More than any other current measure, today’s leading cataract specialists judge their surgical outcome by the accuracy of their refractive result. Perhaps more importantly, patients’ satisfaction increasingly hinges on this single point. Certainly of benefit are continued refinements in preoperative measurements and calculations as well as advances in surgical techniques to influence and control the patient’s refractive state. Nevertheless, strategies to deal with residual postoperative refractive error remain a high priority. These patients require the same degree of refractive precision as those undergoing laser corneal surgery (ie, a tolerance of less than ±0.50 D for residual sphere and cylindrical error). How does one reach this goal?
IDENTIFYING THE PROBLEM
When choosing a managerial strategy, one must be sure to address the appropriate problem. Recently, a great deal of attention has been directed toward the assessment and treatment of the precorneal tear film and coexisting external disease. As the number of cataract patients with a history of keratorefractive surgery grows, ophthalmologists must also rule out subtle degrees of irregular astigmatism through careful topographic and wavefront testing. Most helpful in this regard may be a trial with rigid contact lenses. Surgeons must also identify latent posterior segment disease, for which an evaluation with optical coherence tomography is indispensible. Lastly, ophthalmologists usually treat early posterior capsular opacification before addressing patients’ residual refractive error in order to stabilize the lens’ position and provide the best possible refraction—unless they are considering an IOL exchange.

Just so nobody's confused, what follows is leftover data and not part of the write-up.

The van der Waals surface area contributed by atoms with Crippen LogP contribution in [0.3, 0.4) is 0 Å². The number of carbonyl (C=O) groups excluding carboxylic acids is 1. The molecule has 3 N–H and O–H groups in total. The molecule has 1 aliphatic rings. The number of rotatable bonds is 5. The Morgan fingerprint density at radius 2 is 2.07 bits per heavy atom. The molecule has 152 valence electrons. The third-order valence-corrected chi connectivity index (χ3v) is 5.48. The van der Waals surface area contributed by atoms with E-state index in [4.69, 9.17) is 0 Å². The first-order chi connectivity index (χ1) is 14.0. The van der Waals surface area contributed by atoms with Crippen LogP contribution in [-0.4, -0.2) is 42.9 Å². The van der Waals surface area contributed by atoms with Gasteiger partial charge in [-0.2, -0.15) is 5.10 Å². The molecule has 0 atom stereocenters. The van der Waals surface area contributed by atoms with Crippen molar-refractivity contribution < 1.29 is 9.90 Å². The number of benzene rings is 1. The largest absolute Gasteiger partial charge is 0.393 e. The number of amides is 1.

THROWING OUT THE COOKBOOK
When deciding how to surgically manage residual refractive error, a simple “cookbook” approach is not possible. Each case requires careful study before the ophthalmologist can create an individualized strategy. In general, the goal is to perform the least invasive procedure that will give the patient the highest likelihood of achieving his or her refractive goal.
CHOOSING A PROCEDURE
The decision to exchange the IOL has become rather rare with today’s high-quality IOLs. Most patients adapt to their new optical status if given sufficient time and appropriate support. Surgeons should undertake a thorough diagnostic workup and assess all optical, systemic, and psychological factors before committing to a lens exchange. In many cases, patients simply need reassurance that their status is stable, expected, and acceptable. This statement typically needs to come from the surgeon who implanted the IOL. If in doubt, the physician may wish to obtain a second opinion before performing a lens exchange.